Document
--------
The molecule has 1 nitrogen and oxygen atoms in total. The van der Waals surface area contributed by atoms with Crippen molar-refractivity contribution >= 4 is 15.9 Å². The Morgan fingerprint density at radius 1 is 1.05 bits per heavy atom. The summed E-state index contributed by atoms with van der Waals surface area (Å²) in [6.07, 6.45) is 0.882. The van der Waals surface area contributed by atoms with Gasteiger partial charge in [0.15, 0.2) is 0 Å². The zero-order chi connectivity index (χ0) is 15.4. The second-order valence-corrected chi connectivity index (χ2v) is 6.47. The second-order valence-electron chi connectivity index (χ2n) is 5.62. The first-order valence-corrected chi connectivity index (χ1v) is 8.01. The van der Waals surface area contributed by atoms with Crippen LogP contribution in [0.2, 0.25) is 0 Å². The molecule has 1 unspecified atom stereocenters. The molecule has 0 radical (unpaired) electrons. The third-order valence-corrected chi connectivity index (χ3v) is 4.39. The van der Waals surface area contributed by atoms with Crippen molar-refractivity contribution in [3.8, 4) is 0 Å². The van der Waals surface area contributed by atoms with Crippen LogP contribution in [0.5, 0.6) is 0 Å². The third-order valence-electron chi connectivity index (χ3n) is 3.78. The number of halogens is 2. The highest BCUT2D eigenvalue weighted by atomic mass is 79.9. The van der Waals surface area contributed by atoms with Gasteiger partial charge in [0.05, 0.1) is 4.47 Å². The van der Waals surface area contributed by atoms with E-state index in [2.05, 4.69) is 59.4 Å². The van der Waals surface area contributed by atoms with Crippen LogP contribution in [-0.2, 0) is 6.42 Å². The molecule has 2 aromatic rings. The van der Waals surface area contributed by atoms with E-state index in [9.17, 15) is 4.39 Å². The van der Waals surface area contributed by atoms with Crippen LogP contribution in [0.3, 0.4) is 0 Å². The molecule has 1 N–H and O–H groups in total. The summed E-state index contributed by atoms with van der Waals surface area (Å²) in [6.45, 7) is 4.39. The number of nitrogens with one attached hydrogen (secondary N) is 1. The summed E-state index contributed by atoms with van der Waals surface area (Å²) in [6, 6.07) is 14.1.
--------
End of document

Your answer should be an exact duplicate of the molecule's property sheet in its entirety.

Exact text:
The molecule has 1 nitrogen and oxygen atoms in total. The van der Waals surface area contributed by atoms with Crippen molar-refractivity contribution >= 4 is 15.9 Å². The Morgan fingerprint density at radius 1 is 1.05 bits per heavy atom. The summed E-state index contributed by atoms with van der Waals surface area (Å²) in [6.07, 6.45) is 0.882. The van der Waals surface area contributed by atoms with Gasteiger partial charge in [0.15, 0.2) is 0 Å². The zero-order chi connectivity index (χ0) is 15.4. The second-order valence-corrected chi connectivity index (χ2v) is 6.47. The second-order valence-electron chi connectivity index (χ2n) is 5.62. The first-order valence-corrected chi connectivity index (χ1v) is 8.01. The van der Waals surface area contributed by atoms with Crippen LogP contribution in [0.2, 0.25) is 0 Å². The molecule has 1 unspecified atom stereocenters. The molecule has 0 radical (unpaired) electrons. The third-order valence-corrected chi connectivity index (χ3v) is 4.39. The van der Waals surface area contributed by atoms with Crippen molar-refractivity contribution in [3.8, 4) is 0 Å². The van der Waals surface area contributed by atoms with Crippen LogP contribution in [0.5, 0.6) is 0 Å². The third-order valence-electron chi connectivity index (χ3n) is 3.78. The number of halogens is 2. The highest BCUT2D eigenvalue weighted by atomic mass is 79.9. The van der Waals surface area contributed by atoms with Gasteiger partial charge in [0.05, 0.1) is 4.47 Å². The van der Waals surface area contributed by atoms with E-state index in [2.05, 4.69) is 59.4 Å². The van der Waals surface area contributed by atoms with Crippen LogP contribution in [-0.2, 0) is 6.42 Å². The molecule has 2 aromatic rings. The van der Waals surface area contributed by atoms with E-state index in [9.17, 15) is 4.39 Å². The van der Waals surface area contributed by atoms with Crippen LogP contribution in [0.3, 0.4) is 0 Å². The molecule has 1 N–H and O–H groups in total. The summed E-state index contributed by atoms with van der Waals surface area (Å²) in [6.45, 7) is 4.39. The number of nitrogens with one attached hydrogen (secondary N) is 1. The summed E-state index contributed by atoms with van der Waals surface area (Å²) in [6, 6.07) is 14.1.